For Mitch McConnell, it was a "a fabulous discussion." For John Boehner, "a useful discussion."
The Republican leaders in Congress wrapped up the health care summit with the president and his congressional allies full of praise for the gathering.
"Mr. President, I'm going to say thank you for having us here. I think it's been a useful conversation and as I listened to you open up this meeting, I thought to myself, I don't disagree with anything that you said," Boehner, the Republican minority leader, offered to Obama.
"The American families are struggling with health care. We all know it. The American people want us to address this in a responsible way. So I really do say thanks for having us all here."
Boehner then qualified his approval and drifted off into a set of talking points, but the point had been made: The summit looked, as Boehner attested, very reasonable and rational: Grown-ups discussing the details of comprehensive health care reform. There was no talk of death panels.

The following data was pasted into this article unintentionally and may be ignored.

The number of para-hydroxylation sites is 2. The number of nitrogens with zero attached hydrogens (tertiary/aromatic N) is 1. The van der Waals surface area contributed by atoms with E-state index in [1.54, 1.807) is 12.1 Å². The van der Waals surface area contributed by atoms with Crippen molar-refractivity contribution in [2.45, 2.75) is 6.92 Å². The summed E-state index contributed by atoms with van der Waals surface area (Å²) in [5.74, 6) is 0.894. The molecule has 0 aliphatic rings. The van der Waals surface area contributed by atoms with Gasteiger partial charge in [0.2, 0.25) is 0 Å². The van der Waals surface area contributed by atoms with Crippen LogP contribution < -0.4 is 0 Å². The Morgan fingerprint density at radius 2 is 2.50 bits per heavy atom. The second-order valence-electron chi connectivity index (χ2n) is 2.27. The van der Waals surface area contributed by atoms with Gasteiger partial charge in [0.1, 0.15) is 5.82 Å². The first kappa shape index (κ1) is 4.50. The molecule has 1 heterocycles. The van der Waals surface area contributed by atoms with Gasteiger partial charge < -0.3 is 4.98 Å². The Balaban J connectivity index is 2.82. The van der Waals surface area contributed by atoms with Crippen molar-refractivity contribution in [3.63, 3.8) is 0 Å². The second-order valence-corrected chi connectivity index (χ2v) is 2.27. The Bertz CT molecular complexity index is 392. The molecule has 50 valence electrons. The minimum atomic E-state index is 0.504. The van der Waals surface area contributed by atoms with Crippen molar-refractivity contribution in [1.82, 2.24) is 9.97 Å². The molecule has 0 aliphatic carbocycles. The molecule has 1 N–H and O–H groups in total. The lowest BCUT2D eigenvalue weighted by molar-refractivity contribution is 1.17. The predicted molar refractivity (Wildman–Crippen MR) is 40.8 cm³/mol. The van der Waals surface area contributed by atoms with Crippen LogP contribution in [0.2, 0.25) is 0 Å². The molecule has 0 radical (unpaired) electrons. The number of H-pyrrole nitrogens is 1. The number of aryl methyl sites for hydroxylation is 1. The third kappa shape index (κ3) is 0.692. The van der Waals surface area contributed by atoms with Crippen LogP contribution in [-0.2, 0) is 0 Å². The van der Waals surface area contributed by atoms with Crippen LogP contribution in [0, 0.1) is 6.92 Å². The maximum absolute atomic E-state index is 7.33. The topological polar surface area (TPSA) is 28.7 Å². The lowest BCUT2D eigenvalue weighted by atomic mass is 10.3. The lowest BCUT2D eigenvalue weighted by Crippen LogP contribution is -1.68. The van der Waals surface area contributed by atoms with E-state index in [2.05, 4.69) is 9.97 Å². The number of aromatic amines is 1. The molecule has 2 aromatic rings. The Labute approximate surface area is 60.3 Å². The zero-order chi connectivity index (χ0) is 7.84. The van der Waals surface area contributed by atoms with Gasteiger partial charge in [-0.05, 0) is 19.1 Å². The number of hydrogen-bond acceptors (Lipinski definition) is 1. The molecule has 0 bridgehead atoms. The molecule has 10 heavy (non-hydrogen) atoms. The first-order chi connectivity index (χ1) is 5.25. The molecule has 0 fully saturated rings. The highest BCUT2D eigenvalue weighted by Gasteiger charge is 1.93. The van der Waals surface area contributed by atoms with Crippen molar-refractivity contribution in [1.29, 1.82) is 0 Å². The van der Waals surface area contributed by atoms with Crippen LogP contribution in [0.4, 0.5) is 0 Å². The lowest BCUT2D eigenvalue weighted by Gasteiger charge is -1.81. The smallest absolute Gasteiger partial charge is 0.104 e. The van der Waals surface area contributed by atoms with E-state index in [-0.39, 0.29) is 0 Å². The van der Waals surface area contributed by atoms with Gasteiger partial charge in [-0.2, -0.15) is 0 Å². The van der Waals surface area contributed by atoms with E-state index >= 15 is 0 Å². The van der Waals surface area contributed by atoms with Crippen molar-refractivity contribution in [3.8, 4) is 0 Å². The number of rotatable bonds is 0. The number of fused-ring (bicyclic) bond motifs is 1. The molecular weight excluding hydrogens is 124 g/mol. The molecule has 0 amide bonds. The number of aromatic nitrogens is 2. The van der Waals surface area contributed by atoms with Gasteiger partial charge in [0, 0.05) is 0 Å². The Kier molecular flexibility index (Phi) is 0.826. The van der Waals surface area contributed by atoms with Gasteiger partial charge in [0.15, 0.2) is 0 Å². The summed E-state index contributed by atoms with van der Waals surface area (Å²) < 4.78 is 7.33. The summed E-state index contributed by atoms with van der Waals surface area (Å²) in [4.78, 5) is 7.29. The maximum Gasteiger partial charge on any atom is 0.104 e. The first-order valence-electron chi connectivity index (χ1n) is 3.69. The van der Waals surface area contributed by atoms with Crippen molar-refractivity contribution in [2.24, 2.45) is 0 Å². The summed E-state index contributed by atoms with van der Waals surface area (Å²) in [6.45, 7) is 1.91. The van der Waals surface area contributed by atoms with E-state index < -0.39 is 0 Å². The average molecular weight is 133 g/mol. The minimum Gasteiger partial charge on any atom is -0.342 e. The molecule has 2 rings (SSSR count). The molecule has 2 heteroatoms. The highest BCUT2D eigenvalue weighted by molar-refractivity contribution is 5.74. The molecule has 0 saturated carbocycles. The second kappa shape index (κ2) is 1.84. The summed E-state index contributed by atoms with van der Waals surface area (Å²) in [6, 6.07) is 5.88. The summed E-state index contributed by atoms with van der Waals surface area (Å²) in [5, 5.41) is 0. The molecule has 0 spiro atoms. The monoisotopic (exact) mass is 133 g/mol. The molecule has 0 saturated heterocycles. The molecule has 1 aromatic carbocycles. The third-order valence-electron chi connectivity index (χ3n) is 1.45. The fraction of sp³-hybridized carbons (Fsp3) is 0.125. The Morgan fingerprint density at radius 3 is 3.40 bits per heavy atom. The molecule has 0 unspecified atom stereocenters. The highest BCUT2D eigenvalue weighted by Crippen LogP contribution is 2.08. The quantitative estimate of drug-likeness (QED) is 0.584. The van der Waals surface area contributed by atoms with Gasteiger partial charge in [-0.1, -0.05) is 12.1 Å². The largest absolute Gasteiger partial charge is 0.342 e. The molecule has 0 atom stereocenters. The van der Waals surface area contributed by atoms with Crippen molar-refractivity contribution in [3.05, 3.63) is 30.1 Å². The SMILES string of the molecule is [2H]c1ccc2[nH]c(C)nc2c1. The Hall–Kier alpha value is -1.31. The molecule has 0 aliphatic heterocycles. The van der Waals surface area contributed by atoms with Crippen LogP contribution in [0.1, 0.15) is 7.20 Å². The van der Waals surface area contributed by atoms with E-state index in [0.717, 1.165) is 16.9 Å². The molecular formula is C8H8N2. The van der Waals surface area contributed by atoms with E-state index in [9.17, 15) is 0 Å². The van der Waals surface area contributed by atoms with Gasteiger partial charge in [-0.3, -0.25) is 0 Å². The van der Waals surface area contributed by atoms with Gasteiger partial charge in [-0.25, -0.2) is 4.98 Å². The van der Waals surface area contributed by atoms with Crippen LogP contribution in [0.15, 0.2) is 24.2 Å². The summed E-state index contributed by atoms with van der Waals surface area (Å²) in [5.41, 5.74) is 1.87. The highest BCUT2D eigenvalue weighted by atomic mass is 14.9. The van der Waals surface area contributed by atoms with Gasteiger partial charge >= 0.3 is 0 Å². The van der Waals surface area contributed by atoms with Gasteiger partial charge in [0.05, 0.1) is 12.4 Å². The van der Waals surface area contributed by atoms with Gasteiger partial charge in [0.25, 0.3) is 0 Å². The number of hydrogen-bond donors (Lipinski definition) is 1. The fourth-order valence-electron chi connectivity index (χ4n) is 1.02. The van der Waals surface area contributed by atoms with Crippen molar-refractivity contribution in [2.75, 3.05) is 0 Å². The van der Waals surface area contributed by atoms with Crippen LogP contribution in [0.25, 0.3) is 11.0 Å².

That could be just the image Obama needs as he enters the final push for health care reform. After all, if everybody's reasonable, then whatever plan passes must be reasonable.
Before the summit, the GOP was much stingier with its praise of the summit. "We're happy to be there, but I'm not quite sure what the purpose is," said McConnell, the Senate Minority Leader. "It seems to me the president's already made up his mind."
Boehner, in fact, may have been wishing he'd taken his own advice.
"We shouldn't let the White House have a six-hour taxpayer-funded infomercial on ObamaCare," he said earlier this week. "We need to crash the party."
"This so-called summit is a charade. The Democrats clearly want us to boycott," he went on. "I don't think we should take the bait."